In spite of his disappointment, Liang Shanbo went to Yin and assumed his appointed office there, working diligently for long days and nights. He approached the work of a magistrate with the same systematic focus he had applied his entire career as a student. Soon he had the reputation of a wise man, familiar with the law, who exercised judgment carefully and with unusual sensitivity.
People in the city could usually pass by his offices and see candles glowing in the windows, even in the middle of the night. It was clear their new magistrate was singularly dedicated to his work. While this engendered universal admiration, it also caused some worry, especially when Liang began to lose weight and grow pale.
“He’s making himself sick through overwork,” people began to say. “He needs a wife to come home to and make him eat.”
Liang had made a fine enough impression on everyone that the fathers of eligible young women saw no reason not to approach him. One by one, they met with him at home, were treated with supreme courtesy, and then left with the understanding that Liang Shanbo needed time to overcome a heartbreak that he could not bring himself to describe. Moved by the young man’s grief, the fathers who visited did their best to discourage others from trying, and talk petered out of finding the handsome young magistrate a wife.
Liang continued to work hard, but his health also continued to decline. He developed a dry cough that took a lot out of him after a fit, and he grew paler and weaker until finally he was confined to bed, with a pair of nurses set to take care of him. Between fevers and chills that left him sweaty and miserable, he could only lie and wait for the death he knew would come.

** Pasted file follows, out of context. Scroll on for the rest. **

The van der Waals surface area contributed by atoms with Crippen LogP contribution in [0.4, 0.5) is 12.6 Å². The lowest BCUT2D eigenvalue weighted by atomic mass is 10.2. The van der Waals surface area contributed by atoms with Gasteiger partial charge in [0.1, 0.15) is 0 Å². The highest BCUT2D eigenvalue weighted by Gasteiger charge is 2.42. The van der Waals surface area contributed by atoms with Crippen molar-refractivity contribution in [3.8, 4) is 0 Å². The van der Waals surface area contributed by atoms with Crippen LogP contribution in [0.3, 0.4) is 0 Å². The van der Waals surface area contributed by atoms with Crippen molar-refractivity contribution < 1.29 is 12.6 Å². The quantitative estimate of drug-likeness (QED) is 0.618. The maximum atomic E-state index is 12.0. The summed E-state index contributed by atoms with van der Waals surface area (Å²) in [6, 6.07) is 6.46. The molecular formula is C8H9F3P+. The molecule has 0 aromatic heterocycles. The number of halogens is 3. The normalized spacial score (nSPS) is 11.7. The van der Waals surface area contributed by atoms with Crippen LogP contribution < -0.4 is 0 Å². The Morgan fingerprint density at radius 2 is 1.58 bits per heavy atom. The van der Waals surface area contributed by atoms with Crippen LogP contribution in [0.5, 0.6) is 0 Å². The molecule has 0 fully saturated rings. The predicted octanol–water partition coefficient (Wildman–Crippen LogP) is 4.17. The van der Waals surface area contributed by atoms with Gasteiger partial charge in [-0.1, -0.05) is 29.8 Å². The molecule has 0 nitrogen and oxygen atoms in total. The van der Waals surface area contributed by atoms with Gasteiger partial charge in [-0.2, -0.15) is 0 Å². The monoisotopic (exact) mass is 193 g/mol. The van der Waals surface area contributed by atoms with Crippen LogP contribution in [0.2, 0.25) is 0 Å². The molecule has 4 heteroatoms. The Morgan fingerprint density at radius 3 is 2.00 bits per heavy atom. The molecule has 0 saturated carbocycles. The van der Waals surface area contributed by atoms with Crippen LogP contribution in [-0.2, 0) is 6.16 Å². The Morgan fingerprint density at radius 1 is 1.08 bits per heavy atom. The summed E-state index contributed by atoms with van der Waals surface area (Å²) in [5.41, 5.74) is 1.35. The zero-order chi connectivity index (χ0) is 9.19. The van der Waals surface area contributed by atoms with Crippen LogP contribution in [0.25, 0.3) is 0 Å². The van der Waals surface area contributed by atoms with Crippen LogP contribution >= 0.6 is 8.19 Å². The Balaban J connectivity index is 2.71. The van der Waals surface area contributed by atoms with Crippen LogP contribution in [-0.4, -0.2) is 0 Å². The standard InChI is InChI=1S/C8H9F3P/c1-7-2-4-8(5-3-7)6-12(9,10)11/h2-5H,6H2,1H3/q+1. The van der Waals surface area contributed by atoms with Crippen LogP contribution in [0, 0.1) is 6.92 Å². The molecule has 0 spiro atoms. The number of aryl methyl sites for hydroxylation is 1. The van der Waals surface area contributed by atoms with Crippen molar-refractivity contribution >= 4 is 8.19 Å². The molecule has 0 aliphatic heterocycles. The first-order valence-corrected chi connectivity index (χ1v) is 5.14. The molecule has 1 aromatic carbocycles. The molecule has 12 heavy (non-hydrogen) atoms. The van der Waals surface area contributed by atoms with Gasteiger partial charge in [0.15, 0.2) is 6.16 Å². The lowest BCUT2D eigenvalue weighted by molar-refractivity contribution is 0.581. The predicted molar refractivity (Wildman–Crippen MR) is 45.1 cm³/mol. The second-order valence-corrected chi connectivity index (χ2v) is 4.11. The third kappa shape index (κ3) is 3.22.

But death had apparently decided to let him linger. Liang spent hour after hour with only the nurses for company. They could treat his symptoms with the remedies they knew, and make him more comfortable with sponge baths and fresh sheets, but they weren’t doctors and couldn’t cure him. Liang drifted from his pains to half-remembered conversations with the nurses, but always he came round to the subject he had been avoiding ever since coming to Yin in the first place.
He was sick for her. His clever friend, whose suffering would last longer than Liang’s. He constantly put himself in her place, feeling this longing for one and being obligated to be with another, to go to the marriage bed with one she had never met instead of with the man she knew and loved more intimately than anyone else. It was more than he could bear. Would her husband walk with her in the mornings, point out the beauty in ordinary things by extemporizing poetry for her? Would her husband throw his arm across her shoulders during concerts and relish the warmth of her against his side? Would they share encyclopedic glances in crowded rooms and laugh at all times of day and night? He didn’t know what answer could comfort him; he desperately wanted Zhu to be happy, but he desperately wanted to be the one to make her happy.
He was a fraud. He knew that he had a reputation as a gentle, polite man of letters, but it was baseless. He had a selfish passion for Zhu, stronger than anything he had felt before, even for learning. Perhaps she was better off marrying a man whose passion could only be perfunctory. Surely this ardent love was a dangerous thing.
With these thoughts, a fever came, and he thought himself back at Zhu’s house, on his knees, embracing her legs. She was standing in a silk dress, the look strange on her, like when a young man wore a woman’s clothes in the theater. Unutterably compelling.